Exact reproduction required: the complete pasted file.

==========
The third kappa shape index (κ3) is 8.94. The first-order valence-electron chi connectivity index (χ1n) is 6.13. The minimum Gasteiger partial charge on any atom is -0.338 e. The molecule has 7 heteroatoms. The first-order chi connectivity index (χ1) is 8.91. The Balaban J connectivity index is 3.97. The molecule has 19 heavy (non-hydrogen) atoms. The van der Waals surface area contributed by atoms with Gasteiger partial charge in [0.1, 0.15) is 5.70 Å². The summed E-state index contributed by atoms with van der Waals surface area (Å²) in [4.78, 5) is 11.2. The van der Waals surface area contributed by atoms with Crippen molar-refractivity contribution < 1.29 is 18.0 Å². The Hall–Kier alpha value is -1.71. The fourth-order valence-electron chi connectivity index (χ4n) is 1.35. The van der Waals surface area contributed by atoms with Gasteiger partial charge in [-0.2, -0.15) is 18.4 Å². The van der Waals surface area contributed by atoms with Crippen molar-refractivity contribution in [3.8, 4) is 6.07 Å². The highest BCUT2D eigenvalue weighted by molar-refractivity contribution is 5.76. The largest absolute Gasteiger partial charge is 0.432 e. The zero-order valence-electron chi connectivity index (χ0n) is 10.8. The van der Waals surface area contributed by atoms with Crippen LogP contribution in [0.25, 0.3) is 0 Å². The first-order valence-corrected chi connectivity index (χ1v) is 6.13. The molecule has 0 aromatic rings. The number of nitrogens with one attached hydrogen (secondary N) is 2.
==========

The third kappa shape index (κ3) is 8.94. The first-order valence-electron chi connectivity index (χ1n) is 6.13. The minimum Gasteiger partial charge on any atom is -0.338 e. The molecule has 7 heteroatoms. The first-order chi connectivity index (χ1) is 8.91. The Balaban J connectivity index is 3.97. The molecule has 19 heavy (non-hydrogen) atoms. The van der Waals surface area contributed by atoms with Gasteiger partial charge in [0.1, 0.15) is 5.70 Å². The summed E-state index contributed by atoms with van der Waals surface area (Å²) in [4.78, 5) is 11.2. The van der Waals surface area contributed by atoms with Crippen molar-refractivity contribution < 1.29 is 18.0 Å². The Hall–Kier alpha value is -1.71. The fourth-order valence-electron chi connectivity index (χ4n) is 1.35. The van der Waals surface area contributed by atoms with Gasteiger partial charge in [-0.2, -0.15) is 18.4 Å². The van der Waals surface area contributed by atoms with Crippen molar-refractivity contribution in [3.8, 4) is 6.07 Å². The highest BCUT2D eigenvalue weighted by molar-refractivity contribution is 5.76. The largest absolute Gasteiger partial charge is 0.432 e. The zero-order valence-electron chi connectivity index (χ0n) is 10.8. The van der Waals surface area contributed by atoms with Crippen LogP contribution in [0.25, 0.3) is 0 Å². The first-order valence-corrected chi connectivity index (χ1v) is 6.13. The molecule has 0 aromatic rings. The number of nitrogens with one attached hydrogen (secondary N) is 2.